While you weren’t looking, there have been some new additions to the UUCWC Grounds and perhaps you will discover them when you next visit the property. Thanks to a grant from UUCWC’s Endowment Fund, and a grant from Bowman’s Hill Wildflower Preserve, along with Earth Ministry funds, the Earth Ministry Team and Grounds Committee planted 28 small trees and shrubs in the three parking berms to enhance the front yard and wildlife habitat of our property. The plantings provide screening between the parking lot and residents or drivers along Washington Crossing-Pennington Road.
In addition, we transplanted some of the perennials from the garden by the entrance and added some native perennials which will bloom in the spring and summer, thanks to Penny Rodgers, Steve Saddlemire, yours truly, and the Blue Chip landscaping/mowing crew under contract to UUCWC. We also planted a Redbud tree as a replacement memorial for Philo Elmer, former chair Grounds, Earth Ministry and Caring Committees, and some evergreen Christmas Ferns, Woodland ferns and Wild Geraniums were added to the Memorial Garden.
In keeping with Earth Ministry’s mission and our Green Sanctuary accreditation, as well as our UUA 7th principle to respect the interdependent web of life and protect natural resources, all these plantings are native to area and have high wildlife habitat value. Native plantings, as opposed to nonnative or invasive species, provide food supply, nesting areas and shelter for wildlife. These plantings were selected for their suitability to the sunny conditions and average soils that exist in the parking berms, fall foliage, fragrant and beautiful blooms for us to enjoy and to attract birds, bees, butterflies, and production of seeds and berries which will provide food for a variety of wildlife. Nonnatives provide little or no value to wildlife and are therefore undesirable. In addition, nonnative plants outcompete and displace natives, often completely taking over an area resulting in a monoculture. Having diverse plantings adds to the biodiversity and health of our environment in general and specifically our church property.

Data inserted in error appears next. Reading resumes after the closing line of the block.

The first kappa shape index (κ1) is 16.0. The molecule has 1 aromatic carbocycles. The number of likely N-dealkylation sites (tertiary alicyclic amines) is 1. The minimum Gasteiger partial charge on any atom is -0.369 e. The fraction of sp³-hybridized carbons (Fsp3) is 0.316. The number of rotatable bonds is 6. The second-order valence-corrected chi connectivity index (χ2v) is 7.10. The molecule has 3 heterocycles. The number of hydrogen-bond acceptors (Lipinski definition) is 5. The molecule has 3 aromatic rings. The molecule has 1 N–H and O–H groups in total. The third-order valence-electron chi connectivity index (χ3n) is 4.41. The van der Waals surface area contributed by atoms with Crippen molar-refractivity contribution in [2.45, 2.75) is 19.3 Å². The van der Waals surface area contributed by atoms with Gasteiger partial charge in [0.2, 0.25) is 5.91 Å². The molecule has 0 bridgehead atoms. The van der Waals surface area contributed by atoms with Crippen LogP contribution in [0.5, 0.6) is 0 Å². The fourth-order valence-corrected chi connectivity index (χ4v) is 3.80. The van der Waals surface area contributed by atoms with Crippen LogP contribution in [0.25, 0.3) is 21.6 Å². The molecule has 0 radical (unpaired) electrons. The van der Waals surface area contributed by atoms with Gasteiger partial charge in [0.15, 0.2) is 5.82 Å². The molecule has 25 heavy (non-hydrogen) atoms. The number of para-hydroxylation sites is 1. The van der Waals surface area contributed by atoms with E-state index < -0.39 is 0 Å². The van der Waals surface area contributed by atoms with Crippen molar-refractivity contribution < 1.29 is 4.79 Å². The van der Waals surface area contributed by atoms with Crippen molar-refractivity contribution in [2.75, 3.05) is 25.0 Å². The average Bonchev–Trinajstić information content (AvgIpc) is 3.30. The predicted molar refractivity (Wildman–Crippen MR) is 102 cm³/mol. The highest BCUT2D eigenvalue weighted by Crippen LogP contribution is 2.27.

We’d love to take you on a mindful meditation and nature walk of our grounds when it is once again safe to do so. In the meantime, look for the Witch Hazel (Hamamaelis virginia) which blooms in the mid-late fall with a wispy yellow flower – you may see it now along with the nut-like seed capsule. Its Latin name Hamamaelis means “together with fruit”, referring to the current year’s flowers being present with the fruit from the prior year’s bloom. Yes, it is the source of the astringent Witch hazel you find in the pharmacy aisle. Other small trees include Serviceberry, Black Cherry (Prunus serotina), Sweet Birch (Betula lenta), and Pagoda Dogwood (Cornus alternifolia). Shrubs which now enhance our landscape include several varieties of Viburnum including the American cranberry (Viburnum trilobium) – look for pretty red berries fall to winter and Elderberry (Sambucus canadensis), which produces clusters of luscious burgundy-purple berries. Elderberry is not only good for wildlife, but it is an herbal remedy for people, used to boost immunity. Elderberry wine or tea sounds good to me! Red chokeberry (Aronia arbutifolia) is a hardy shrub having four-season interest (for us), and is “semi-evergreen.” In the springtime, clusters of white to light pink flower will decorate its branches. We have much to look forward to!
It may take several seasons for these young plantings to be fully established and provide the plentiful flowers and berries for us all to enjoy, and we hope that you will appreciate looking at the native plantings knowing UUCWC is doing its part “for the beauty of the Earth.”